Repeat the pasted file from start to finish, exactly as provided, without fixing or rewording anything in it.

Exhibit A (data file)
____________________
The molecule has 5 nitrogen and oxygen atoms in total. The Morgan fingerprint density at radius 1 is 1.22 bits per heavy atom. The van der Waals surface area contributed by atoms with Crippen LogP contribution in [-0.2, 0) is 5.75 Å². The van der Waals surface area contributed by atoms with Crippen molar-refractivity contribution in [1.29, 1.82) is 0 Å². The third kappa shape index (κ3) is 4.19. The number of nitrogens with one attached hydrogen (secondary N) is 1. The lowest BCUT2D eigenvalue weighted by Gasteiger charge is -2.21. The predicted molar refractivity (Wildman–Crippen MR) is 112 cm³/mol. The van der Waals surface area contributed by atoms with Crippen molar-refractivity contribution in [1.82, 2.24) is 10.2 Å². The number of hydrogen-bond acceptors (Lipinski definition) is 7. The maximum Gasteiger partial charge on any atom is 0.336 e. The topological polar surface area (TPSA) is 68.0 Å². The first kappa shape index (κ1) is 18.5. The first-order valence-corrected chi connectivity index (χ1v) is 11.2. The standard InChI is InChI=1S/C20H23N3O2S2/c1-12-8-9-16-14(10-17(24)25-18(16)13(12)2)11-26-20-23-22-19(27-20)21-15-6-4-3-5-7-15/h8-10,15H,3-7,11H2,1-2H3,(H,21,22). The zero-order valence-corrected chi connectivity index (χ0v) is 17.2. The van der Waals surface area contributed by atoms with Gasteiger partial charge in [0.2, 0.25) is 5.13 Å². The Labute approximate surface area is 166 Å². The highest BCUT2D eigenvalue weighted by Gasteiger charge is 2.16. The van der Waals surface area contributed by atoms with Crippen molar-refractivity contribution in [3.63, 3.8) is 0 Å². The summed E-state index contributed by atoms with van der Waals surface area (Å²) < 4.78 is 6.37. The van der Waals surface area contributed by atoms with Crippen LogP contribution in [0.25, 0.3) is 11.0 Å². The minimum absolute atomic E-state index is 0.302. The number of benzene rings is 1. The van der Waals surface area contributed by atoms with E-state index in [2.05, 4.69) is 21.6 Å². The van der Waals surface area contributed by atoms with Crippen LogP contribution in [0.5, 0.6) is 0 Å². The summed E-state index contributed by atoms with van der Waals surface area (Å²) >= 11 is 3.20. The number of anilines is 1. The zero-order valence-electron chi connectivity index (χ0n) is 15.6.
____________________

The molecule has 5 nitrogen and oxygen atoms in total. The Morgan fingerprint density at radius 1 is 1.22 bits per heavy atom. The van der Waals surface area contributed by atoms with Crippen LogP contribution in [-0.2, 0) is 5.75 Å². The van der Waals surface area contributed by atoms with Crippen molar-refractivity contribution in [1.29, 1.82) is 0 Å². The third kappa shape index (κ3) is 4.19. The number of nitrogens with one attached hydrogen (secondary N) is 1. The lowest BCUT2D eigenvalue weighted by Gasteiger charge is -2.21. The predicted molar refractivity (Wildman–Crippen MR) is 112 cm³/mol. The van der Waals surface area contributed by atoms with Crippen molar-refractivity contribution in [1.82, 2.24) is 10.2 Å². The number of hydrogen-bond acceptors (Lipinski definition) is 7. The maximum Gasteiger partial charge on any atom is 0.336 e. The topological polar surface area (TPSA) is 68.0 Å². The first kappa shape index (κ1) is 18.5. The first-order valence-corrected chi connectivity index (χ1v) is 11.2. The standard InChI is InChI=1S/C20H23N3O2S2/c1-12-8-9-16-14(10-17(24)25-18(16)13(12)2)11-26-20-23-22-19(27-20)21-15-6-4-3-5-7-15/h8-10,15H,3-7,11H2,1-2H3,(H,21,22). The zero-order valence-corrected chi connectivity index (χ0v) is 17.2. The van der Waals surface area contributed by atoms with Gasteiger partial charge in [0.2, 0.25) is 5.13 Å². The Labute approximate surface area is 166 Å². The highest BCUT2D eigenvalue weighted by Gasteiger charge is 2.16. The van der Waals surface area contributed by atoms with Crippen molar-refractivity contribution in [3.63, 3.8) is 0 Å². The summed E-state index contributed by atoms with van der Waals surface area (Å²) < 4.78 is 6.37. The van der Waals surface area contributed by atoms with Crippen LogP contribution in [0.25, 0.3) is 11.0 Å². The minimum absolute atomic E-state index is 0.302. The number of benzene rings is 1. The van der Waals surface area contributed by atoms with E-state index in [2.05, 4.69) is 21.6 Å². The van der Waals surface area contributed by atoms with Crippen LogP contribution in [0.5, 0.6) is 0 Å². The summed E-state index contributed by atoms with van der Waals surface area (Å²) >= 11 is 3.20. The number of anilines is 1. The zero-order valence-electron chi connectivity index (χ0n) is 15.6.